Lee calls special session to address COVID-19 liability
Published 9:17 am Tuesday, August 4, 2020
NASHVILLE (AP) — Gov. Bill Lee on Monday announced he’s calling lawmakers back to the Capitol to address legislation that would provide health care providers, schools and businesses broad protections against coronavirus lawsuits.
Lee said the special legislative session will convene Aug. 10 to address not only COVID-19 liability but also “telehealth services and laws governing the Capitol grounds.”
The GOP-dominated Statehouse failed to advance the proposal earlier this year when negotiations among lawmakers broke down in the hectic waning hours of legislative work.
The main dividing line over the liability bill was whether to make its protections retroactive to early March, which the Senate supported and the House opposed. Key lawmakers not only questioned whether it would be upheld in court but also whether adding a retroactive clause would make it blatantly illegal.
Critics of such legislation argue the legislation is unnecessary, pointing out that liability lawsuits are already one of the toughest cases to bring before a judge — adding additional restrictions would only punish those seeking justice.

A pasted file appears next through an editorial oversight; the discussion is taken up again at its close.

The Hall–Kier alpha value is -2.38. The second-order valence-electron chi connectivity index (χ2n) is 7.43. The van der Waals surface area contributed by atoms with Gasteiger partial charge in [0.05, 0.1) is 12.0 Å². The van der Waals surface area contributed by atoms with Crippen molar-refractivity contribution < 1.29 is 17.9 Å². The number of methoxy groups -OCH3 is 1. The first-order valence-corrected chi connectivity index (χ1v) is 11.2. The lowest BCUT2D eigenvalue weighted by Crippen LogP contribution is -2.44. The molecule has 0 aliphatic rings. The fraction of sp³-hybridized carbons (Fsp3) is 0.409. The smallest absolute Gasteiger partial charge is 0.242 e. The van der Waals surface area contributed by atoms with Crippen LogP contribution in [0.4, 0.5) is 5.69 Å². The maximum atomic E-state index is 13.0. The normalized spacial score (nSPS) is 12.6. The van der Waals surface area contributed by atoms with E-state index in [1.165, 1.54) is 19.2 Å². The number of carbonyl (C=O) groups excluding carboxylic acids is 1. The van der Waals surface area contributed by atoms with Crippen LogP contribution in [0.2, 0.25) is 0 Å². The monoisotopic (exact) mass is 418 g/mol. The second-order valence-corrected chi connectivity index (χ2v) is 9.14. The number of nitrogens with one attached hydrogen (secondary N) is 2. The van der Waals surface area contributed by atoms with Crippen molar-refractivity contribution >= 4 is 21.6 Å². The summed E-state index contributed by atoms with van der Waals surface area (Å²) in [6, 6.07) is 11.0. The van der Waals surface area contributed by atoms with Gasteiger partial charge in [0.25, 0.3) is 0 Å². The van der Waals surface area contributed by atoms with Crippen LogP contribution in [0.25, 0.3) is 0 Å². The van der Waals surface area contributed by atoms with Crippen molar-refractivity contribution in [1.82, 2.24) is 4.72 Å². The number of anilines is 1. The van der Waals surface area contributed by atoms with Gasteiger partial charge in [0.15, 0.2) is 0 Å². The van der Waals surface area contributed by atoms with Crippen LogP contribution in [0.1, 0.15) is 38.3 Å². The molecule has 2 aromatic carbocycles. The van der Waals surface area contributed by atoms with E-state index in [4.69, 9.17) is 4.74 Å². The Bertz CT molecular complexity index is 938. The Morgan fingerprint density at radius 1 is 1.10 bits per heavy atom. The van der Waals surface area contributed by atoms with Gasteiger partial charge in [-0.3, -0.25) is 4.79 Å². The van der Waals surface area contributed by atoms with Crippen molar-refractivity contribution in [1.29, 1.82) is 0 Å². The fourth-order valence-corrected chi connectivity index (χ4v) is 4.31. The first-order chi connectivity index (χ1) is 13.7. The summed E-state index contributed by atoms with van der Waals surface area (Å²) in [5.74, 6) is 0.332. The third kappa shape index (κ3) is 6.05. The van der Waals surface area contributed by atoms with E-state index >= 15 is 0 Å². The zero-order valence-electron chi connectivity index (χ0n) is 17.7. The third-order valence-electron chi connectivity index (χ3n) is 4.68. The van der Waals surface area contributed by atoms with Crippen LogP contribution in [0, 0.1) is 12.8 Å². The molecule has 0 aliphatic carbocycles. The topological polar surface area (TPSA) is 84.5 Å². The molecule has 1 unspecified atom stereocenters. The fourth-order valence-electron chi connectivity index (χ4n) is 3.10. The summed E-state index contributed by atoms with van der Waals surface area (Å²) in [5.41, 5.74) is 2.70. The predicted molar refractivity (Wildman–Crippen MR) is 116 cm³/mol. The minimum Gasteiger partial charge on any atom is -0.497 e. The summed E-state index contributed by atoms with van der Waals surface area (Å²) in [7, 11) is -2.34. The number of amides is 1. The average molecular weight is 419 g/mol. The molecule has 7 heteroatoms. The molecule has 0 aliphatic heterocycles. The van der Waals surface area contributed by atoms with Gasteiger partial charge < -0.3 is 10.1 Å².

Tennessee was one of the first states to begin reopening in late April after Lee reluctantly issued a safer-at-home order that forced businesses to close. Since then, case numbers have continued to rise, in part due to more testing but also because of an increase in community spread of the disease.
Meanwhile, protesters have held demonstrations outside the Capitol for more than 50 days demanding police reform. The protests have resulted in multiple arrests by state troopers.
During the early days of the protests, the Tennessee House advanced legislation that would have significantly increased penalties against demonstrators who violated certain state laws. That bill failed to clear the Senate.
It’s unclear how much access the public will have during the special session. The Senate had prohibited the public earlier this year when in session, while the House had allowed some people to attend meetings and floor sessions.